>> properly. In order to avoid unnecessary connectivity problems, clients MAY
>> omit the TLS_FALLBACK_SCSV when downgrading to a version of TLS that is
>> still considered secure.”
> This doesn't really cover all reasons why you might want to omit
> TLS_FALLBACK_SCSV from some downgraded handshakes.  I'm not too worried
> about TLS_FALLBACK_SCSV being mishandled by non-compliant implementations.
> I'm more worried about a TLS 1.2 + TLS 1.3 server rejecting a TLS 1.2
> handshake with TLS_FALLBACK_SCSV *because* it complies with the
> specification, after an earlier TLS 1.3 handshake attempt has failed
> because the server or the client (or both) have bugs in their TLS 1.3 code
> (or because they implement incompatible I-Ds for TLS 1.3).
>> BTW: since the working group has an active document deprecating SSLv3 (
>>, you
>> might consider removing the "permission" to downgrade to SSLv3.
> Hm, draft-ietf-tls-downgrade-scsv-03 doesn't intend to "allow" any
> particular downgrade.  What it's telling clients, rather, is "If you must
> downgrade, then at least send TLS_FALLBACK_SCSV".  (Of course, any
> instructions concerning SSL 3.0 are moot as soon as no one downgrades to
> SSL 3.0, but we need to avoid any risk of ending up with client
> implementations that include TLS_FALLBACK_SCSV in any *TLS* fallbacks but
> ultimately fall back to SSL 3.0 without the SCSV -- so we can't just
> pretend that SSL 3.0 doesn't exist.)
> A scenario that bothers me is a server that returns an
>>> inappropriate_fallback whenever it receives a TLS_FALLBACK_SCSV with
>>> version TLS 1.1, but breaks at TLS 1.2. Such an (admittedly broken) server
>>> could potentially send the client into an endless loop of regular and
>>> fallback handshake attempts. An attacker could simulate this by RST-ing all
>>> TCP connections with TLS 1.2 in ClientHello. I think the draft should warn
>>> against doing the regular-fallback-regular cycle more than once. IOW: after
>>> receiving the alert, clients MUST NOT perform the downgrade dance on the
>>> following connection.
>> The problem is, the alert is not authenticated.  (We'd have to complete
>> the handshake to authenticate it.)  So a "MUST NOT" can't be right: if a
>> browser users tries to access a web page a second time after the above
>> failure, it's appropriate for the client to perform the entire downgrade
>> dance again if needed.  Implementors shouldn't go into infinite reconnect
>> loops, but I don't think there's anything special here about
>> I’m fine with trying the whole thing again if the user refreshes the
>> browser. What I think you should warn about is an automatic endless loop.
>> When the TLS 1.2 connection gets a RST, the browser automatically retries
>> at a lower version, no user interaction required. If that leads to an
>> inappropriate_fallback alert, the client “should then retry with the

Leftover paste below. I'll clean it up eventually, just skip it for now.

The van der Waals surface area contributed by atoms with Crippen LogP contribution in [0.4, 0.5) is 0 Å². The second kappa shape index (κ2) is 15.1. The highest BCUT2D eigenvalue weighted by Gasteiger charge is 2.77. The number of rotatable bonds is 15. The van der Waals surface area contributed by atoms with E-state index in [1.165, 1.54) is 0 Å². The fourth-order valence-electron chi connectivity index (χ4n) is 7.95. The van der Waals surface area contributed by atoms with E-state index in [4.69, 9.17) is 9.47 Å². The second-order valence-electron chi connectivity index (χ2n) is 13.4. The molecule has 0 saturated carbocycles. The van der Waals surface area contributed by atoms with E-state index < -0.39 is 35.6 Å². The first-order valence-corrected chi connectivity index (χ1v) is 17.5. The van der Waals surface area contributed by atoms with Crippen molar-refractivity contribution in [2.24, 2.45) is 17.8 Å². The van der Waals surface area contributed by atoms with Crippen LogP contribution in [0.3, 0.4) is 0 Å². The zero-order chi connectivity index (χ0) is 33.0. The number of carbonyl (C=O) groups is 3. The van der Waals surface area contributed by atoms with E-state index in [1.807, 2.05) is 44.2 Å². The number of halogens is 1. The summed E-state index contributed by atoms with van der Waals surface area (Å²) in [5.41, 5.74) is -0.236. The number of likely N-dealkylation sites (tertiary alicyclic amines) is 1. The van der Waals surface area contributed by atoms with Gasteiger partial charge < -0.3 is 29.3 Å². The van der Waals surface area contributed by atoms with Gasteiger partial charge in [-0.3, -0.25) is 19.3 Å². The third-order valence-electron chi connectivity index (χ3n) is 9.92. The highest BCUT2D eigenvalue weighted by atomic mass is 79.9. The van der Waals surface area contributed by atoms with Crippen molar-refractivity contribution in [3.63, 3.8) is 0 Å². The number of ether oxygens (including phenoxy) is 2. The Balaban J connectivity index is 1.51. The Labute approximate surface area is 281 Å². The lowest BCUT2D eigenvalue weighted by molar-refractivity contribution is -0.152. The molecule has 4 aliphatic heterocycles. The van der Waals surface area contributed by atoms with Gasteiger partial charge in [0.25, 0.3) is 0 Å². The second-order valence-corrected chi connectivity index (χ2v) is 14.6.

>> highest version it supports”. This makes it seem that a particularly broken
>> server could have the client retrying handshakes indefinitely, so to that
>> sentence, I would add “and not attempt downgrades if that handshake should
>> fail."
> The full sentence that you're referring to is "Thus, if a client intends
> to use retries to work around network glitches, it should then retry with
> the highest version it supports."  This isn't meant to instruct clients to
> retry, it just tells them how to do any retries.  Apart from that aspect,
> it's not specific to TLS_FALLBACK_SCSV, and I don't want to add unwarranted
> regulation of implementation details.  If a client would normally retry
> multiple times to work around network glitches, that's still just as
> acceptable (or unacceptable) with TLS_FALLBACK_SCSV, even if it means going
> through the downgrade dance multiple times automatically.  If a client
> would normally retry in an infinite loop (hopefully, with exponential
> backoff), that's just as acceptable (or unacceptable) with
> TLS_FALLBACK_SCSV.  We may have opinions on any of these design choices,
> but those don't really belong into draft-ietf-tls-downgrade-scsv-03.
> Maybe that sentence can be made clearer, though.  How about rewriting that
> paragraph as follows (the first sentence is unchanged)?
> "Fallback retries could be caused by events such as network glitches, and
> a client including TLS_FALLBACK_SCSV in ClientHello.cipher_suites may
> receive an inappropriate_fallback alert in response, indicating that the
> server supports a higher protocol version. Thus, if a client intends to use
> retries to work around network glitches, the next retry after an
> inappropriate_fallback alert should use the highest version that the client
> supports."
> A few missing articles:
>>> "The fallback SCSV defined in this document is not *a* suitable
>>> substitute"
>>> "if *the* TLS implementations also include support for (the) predecessor
>>> protocol SSL 3.0"
>> I don't think either of these is technically necessary, but I'l entirely
>> leave the decision about these articles to my co-author :-)  (In the first
>> case, by the way, it's again language contributed by said WG chair. [*])
>> As a non-native English speaker, I’ll leave the grammar corrections to
>> you and the RFC editor (although some ADs tend to engage in that as well)
> Which is why I'll need Adam for these decisions :-)
> Bodo